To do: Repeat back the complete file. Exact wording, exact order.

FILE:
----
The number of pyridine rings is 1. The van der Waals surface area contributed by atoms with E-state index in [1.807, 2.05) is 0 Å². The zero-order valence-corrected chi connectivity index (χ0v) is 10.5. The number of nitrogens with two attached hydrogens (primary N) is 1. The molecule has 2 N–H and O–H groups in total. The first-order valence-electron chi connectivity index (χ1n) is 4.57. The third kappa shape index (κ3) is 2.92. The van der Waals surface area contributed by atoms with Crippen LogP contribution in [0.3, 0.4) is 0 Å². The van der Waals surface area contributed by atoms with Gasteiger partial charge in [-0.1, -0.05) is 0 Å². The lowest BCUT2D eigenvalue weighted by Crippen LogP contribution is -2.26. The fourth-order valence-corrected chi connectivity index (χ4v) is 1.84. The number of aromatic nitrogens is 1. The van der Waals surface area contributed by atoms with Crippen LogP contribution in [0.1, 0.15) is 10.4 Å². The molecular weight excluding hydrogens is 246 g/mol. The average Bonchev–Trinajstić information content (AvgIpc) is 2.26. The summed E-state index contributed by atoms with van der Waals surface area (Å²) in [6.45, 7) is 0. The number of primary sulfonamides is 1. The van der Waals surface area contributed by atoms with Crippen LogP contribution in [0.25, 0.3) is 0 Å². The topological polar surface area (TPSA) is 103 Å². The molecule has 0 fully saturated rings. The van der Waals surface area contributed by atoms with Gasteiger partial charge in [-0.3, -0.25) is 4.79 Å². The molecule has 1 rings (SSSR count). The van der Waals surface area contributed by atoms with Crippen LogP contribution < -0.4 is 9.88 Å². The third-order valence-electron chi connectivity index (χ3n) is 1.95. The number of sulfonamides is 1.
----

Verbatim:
The number of pyridine rings is 1. The van der Waals surface area contributed by atoms with E-state index in [1.807, 2.05) is 0 Å². The zero-order valence-corrected chi connectivity index (χ0v) is 10.5. The number of nitrogens with two attached hydrogens (primary N) is 1. The molecule has 2 N–H and O–H groups in total. The first-order valence-electron chi connectivity index (χ1n) is 4.57. The third kappa shape index (κ3) is 2.92. The van der Waals surface area contributed by atoms with Crippen LogP contribution in [0.3, 0.4) is 0 Å². The van der Waals surface area contributed by atoms with Gasteiger partial charge in [-0.1, -0.05) is 0 Å². The lowest BCUT2D eigenvalue weighted by Crippen LogP contribution is -2.26. The fourth-order valence-corrected chi connectivity index (χ4v) is 1.84. The number of aromatic nitrogens is 1. The van der Waals surface area contributed by atoms with Crippen LogP contribution in [0.1, 0.15) is 10.4 Å². The molecular weight excluding hydrogens is 246 g/mol. The average Bonchev–Trinajstić information content (AvgIpc) is 2.26. The summed E-state index contributed by atoms with van der Waals surface area (Å²) in [6.45, 7) is 0. The number of primary sulfonamides is 1. The van der Waals surface area contributed by atoms with Crippen LogP contribution in [0.25, 0.3) is 0 Å². The topological polar surface area (TPSA) is 103 Å². The molecule has 0 fully saturated rings. The van der Waals surface area contributed by atoms with Gasteiger partial charge in [-0.3, -0.25) is 4.79 Å². The molecule has 1 rings (SSSR count). The van der Waals surface area contributed by atoms with Crippen LogP contribution < -0.4 is 9.88 Å². The third-order valence-electron chi connectivity index (χ3n) is 1.95. The number of sulfonamides is 1.